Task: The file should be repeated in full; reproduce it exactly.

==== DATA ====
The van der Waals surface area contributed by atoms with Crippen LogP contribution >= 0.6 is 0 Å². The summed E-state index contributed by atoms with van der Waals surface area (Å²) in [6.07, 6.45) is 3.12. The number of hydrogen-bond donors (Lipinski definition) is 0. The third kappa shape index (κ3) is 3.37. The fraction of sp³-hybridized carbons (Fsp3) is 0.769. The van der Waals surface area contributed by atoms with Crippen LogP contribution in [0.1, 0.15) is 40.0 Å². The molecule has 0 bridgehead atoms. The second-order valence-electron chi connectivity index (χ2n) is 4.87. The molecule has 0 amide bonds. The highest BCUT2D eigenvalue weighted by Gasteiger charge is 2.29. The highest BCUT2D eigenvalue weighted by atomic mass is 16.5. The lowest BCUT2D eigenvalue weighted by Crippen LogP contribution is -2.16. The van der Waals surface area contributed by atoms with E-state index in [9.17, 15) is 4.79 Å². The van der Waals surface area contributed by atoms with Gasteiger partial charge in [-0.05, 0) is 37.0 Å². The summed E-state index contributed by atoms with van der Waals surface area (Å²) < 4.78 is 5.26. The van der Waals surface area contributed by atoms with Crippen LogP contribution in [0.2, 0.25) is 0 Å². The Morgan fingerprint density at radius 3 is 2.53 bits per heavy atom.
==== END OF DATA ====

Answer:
The van der Waals surface area contributed by atoms with Crippen LogP contribution >= 0.6 is 0 Å². The summed E-state index contributed by atoms with van der Waals surface area (Å²) in [6.07, 6.45) is 3.12. The number of hydrogen-bond donors (Lipinski definition) is 0. The third kappa shape index (κ3) is 3.37. The fraction of sp³-hybridized carbons (Fsp3) is 0.769. The van der Waals surface area contributed by atoms with Crippen LogP contribution in [0.1, 0.15) is 40.0 Å². The molecule has 0 bridgehead atoms. The second-order valence-electron chi connectivity index (χ2n) is 4.87. The molecule has 0 amide bonds. The highest BCUT2D eigenvalue weighted by Gasteiger charge is 2.29. The highest BCUT2D eigenvalue weighted by atomic mass is 16.5. The lowest BCUT2D eigenvalue weighted by Crippen LogP contribution is -2.16. The van der Waals surface area contributed by atoms with E-state index in [9.17, 15) is 4.79 Å². The van der Waals surface area contributed by atoms with Gasteiger partial charge in [-0.05, 0) is 37.0 Å². The summed E-state index contributed by atoms with van der Waals surface area (Å²) < 4.78 is 5.26. The van der Waals surface area contributed by atoms with Crippen LogP contribution in [0.2, 0.25) is 0 Å². The Morgan fingerprint density at radius 3 is 2.53 bits per heavy atom.